In either case, I encourage you to explore the rest of the story, PBS includes video and other interesting facts.
Tuesday, May 24. 2005
Well, this was quite an eventful and restful long weekend. I did absolutely nothing productive, which is a fairly good measure of a good weekend.
So, the weekend began with The Oasis (youth and young adults group) at church on Friday. When I pulled up to the church, there were three fire engines blocking the parking lot entrances. Apparently the alarm had went off four times earlier in the afternoon, and a bunch of cops showed up, with police dogs. They thought someone had broken in, so they were getting ready to send the dogs into the building. When the cops entered, they thought they smelled gas in the kitchen, so they called in the fire department and someone from the gas company. Long story short, false alarm. It was quite a fun scene to watch though if you were driving by the Mackenzie highway though. In either case, the service was pretty good. I even got a few games of badminton in afterwards at church (second favourite sport).
Saturday was my casual high school reunion at Beacon Hill Park. It was loosely organized, but about 14 people showed up, which is quite a few (we have a relatively small grad class). It was pretty fun seeing old friends. My goodness, it feels like everyone's got/getting a degree. Unfortunately it was kind of cold, and the forecasts were wrong. It wasn't supposed to rain, but it did. The following grad members showed up (in no particular order, I'm also using maiden names for those who have married for clarity, sorry for any omissions or spelling mistakes): Kara-lee W, Lenna W, Fiona C, Tim J, Tyler J, Bill G, Chris C, Steve W, Christa R, Andrea W, Rachel W, Kim P, Natalie L, and Bethany C. Thanks for organizing this event Bethany.
Sunday I had a fun time setting up sound and computer equipment for church. I'll leave it at that.
On Monday, Brian, Adam, Tyler, Bill, and I went to go see Star Wars III in the afternoon. The lines weren't bad at all. We waited about an hour and twenty minutes in line, but we got dang fine seats. We ran into Brittany from PCS as well (not evil Brittany). Don't worry, there's no spoilers about Star Wars III here. Overall, the movie was probably the best of the latest Star Wars films. However, there are still cheesy scenes that make you shake your head and make you wonder what they were thinking.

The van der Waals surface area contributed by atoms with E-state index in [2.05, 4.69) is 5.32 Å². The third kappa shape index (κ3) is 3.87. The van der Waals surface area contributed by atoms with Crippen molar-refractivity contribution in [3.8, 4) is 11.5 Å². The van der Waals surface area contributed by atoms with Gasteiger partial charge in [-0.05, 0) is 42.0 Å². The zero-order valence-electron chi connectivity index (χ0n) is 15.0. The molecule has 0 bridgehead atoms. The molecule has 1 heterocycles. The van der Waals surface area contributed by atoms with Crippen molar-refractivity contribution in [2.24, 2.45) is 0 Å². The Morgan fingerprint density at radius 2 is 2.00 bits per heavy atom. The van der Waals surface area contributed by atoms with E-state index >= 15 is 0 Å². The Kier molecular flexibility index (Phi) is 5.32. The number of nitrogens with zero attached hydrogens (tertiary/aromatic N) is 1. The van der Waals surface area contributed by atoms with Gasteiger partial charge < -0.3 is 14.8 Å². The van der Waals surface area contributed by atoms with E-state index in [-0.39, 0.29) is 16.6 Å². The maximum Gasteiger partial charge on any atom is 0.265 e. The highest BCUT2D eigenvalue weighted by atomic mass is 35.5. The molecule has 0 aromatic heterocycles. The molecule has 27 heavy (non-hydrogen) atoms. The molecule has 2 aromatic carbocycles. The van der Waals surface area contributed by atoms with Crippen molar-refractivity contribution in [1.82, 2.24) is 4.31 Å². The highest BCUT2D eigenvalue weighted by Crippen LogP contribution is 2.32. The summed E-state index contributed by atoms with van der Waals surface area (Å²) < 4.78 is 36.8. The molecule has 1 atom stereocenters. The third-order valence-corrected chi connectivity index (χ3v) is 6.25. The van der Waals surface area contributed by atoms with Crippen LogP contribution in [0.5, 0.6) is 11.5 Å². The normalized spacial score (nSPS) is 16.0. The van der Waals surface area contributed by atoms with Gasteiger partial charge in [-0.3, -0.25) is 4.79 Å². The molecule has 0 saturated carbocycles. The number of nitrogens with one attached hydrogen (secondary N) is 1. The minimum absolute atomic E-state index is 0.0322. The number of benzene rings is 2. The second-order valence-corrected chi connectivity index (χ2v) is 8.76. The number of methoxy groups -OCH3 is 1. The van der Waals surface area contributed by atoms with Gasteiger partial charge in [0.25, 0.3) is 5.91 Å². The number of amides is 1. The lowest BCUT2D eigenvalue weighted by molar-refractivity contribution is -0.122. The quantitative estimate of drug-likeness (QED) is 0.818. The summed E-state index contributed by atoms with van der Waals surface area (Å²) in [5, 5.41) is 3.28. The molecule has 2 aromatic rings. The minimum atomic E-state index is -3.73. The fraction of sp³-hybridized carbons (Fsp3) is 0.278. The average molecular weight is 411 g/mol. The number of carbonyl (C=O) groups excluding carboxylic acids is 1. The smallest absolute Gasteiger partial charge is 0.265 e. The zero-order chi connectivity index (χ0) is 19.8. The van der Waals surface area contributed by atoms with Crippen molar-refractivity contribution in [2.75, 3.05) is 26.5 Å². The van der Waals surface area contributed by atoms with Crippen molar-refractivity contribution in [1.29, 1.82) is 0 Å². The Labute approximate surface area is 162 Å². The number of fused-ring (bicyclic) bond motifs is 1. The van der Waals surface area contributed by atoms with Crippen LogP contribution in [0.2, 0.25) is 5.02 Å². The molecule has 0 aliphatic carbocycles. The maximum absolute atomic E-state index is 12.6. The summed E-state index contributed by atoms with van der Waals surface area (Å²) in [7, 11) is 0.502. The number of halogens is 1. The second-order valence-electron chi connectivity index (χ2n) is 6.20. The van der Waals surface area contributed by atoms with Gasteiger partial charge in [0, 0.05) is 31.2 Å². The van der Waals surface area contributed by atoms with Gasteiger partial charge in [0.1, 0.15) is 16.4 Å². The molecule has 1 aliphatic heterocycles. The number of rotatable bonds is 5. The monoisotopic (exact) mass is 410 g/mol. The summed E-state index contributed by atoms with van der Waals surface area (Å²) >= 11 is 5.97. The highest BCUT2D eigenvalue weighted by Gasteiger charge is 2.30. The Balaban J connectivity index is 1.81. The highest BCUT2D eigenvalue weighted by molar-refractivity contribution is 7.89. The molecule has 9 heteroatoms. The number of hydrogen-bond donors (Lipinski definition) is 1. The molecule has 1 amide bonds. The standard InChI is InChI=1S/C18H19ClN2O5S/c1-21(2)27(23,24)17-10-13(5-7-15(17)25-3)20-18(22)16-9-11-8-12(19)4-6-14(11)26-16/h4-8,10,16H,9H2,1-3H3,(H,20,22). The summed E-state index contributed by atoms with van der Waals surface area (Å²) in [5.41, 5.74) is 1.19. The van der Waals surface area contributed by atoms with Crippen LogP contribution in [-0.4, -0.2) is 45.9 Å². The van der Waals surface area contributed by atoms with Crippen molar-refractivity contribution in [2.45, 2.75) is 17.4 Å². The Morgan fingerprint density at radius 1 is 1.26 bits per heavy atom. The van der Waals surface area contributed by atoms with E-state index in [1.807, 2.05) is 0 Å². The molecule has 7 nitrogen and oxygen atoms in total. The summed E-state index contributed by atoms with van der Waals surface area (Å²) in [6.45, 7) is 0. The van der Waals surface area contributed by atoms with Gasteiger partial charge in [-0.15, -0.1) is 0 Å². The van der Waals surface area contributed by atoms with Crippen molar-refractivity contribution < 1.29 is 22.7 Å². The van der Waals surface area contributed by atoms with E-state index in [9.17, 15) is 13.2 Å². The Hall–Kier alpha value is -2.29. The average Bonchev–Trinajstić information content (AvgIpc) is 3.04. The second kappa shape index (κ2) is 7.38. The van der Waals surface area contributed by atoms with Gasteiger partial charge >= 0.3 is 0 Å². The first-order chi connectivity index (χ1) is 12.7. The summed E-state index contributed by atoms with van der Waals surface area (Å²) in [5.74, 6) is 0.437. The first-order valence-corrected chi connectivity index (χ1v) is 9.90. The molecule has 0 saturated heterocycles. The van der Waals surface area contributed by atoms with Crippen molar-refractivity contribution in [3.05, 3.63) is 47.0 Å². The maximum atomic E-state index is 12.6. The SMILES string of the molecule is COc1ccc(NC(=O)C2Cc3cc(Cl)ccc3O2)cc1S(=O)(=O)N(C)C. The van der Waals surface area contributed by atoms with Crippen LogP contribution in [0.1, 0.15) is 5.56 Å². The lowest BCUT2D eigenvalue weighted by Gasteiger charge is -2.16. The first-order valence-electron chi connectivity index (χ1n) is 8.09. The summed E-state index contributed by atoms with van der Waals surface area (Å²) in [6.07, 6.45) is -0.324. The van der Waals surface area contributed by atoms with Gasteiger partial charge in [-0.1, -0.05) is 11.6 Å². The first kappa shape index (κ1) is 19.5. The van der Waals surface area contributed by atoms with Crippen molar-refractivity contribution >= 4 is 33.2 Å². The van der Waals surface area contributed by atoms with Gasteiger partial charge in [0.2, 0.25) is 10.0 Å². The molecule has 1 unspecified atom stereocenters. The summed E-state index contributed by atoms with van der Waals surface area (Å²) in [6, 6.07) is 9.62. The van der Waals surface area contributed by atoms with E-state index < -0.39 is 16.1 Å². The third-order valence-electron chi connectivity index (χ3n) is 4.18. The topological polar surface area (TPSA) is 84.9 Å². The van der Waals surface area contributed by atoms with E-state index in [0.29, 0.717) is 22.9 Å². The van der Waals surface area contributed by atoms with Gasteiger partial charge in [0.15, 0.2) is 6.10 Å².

I think the most annoying thing about the movie was Lucas' attempt to take pot shots against President Bush in this film. It was very awkward how he incorporated it into the film. I'm mainly talking about the dialogue between Skywalker and Obi-wan near the end of the film. The things they debated about was awkwardly placed because they make it seem like that is the primary lesson Star Wars has been all about all this time, which it hasn't. What's even more annoying is all the people drawing parallels with Star Wars III and current events. I've heard Bush is like Darth Vader, I've heard the new pope is like the Emporer, I've heard Hillary Clinton is like Darth Vader, etc. At the risk of being accused of flamebaiting, I think drawing parallels from Star Wars as if it is some great literary art that George Lucas has created isn't all that great. Quoting and citing from Star Wars isn't exactly the most academic thing you could do, and I don't think it helps your arguments all that well. There are far better works to derive arguments from.
In either case, I was happy that they played Star Wars II on TV on Sunday. I got to watch that and refresh my memory before I saw Episode III. In addition, Teletoon had been re-running the Star Wars animated short films of Clone Wars. This was a collection of short films that take place in between Episode II and Episode III. It gave a lot of great background (kinda like what the Animatrix did for the Matrix, but better). The movie made a lot more sense after watching Clone Wars.
You can watch all the episodes of the animated Clone Wars here, absolutely free!
Anyways, it was a great weekend. God save the queen!
Sunday, May 22. 2005
Today my pastor gave a very good message on, "The Fear of The Lord." I'm just going to go over the most interesting point. He did an interesting overview of different religions and the types of fear they have for their gods. Some fear their gods, as in I'm scared. We should have reverant fear for God. Reverence is defined as, "a feeling of profound awe and respect and often love." This kind of fear is synonymous to children fearing your parents, as in respecting them.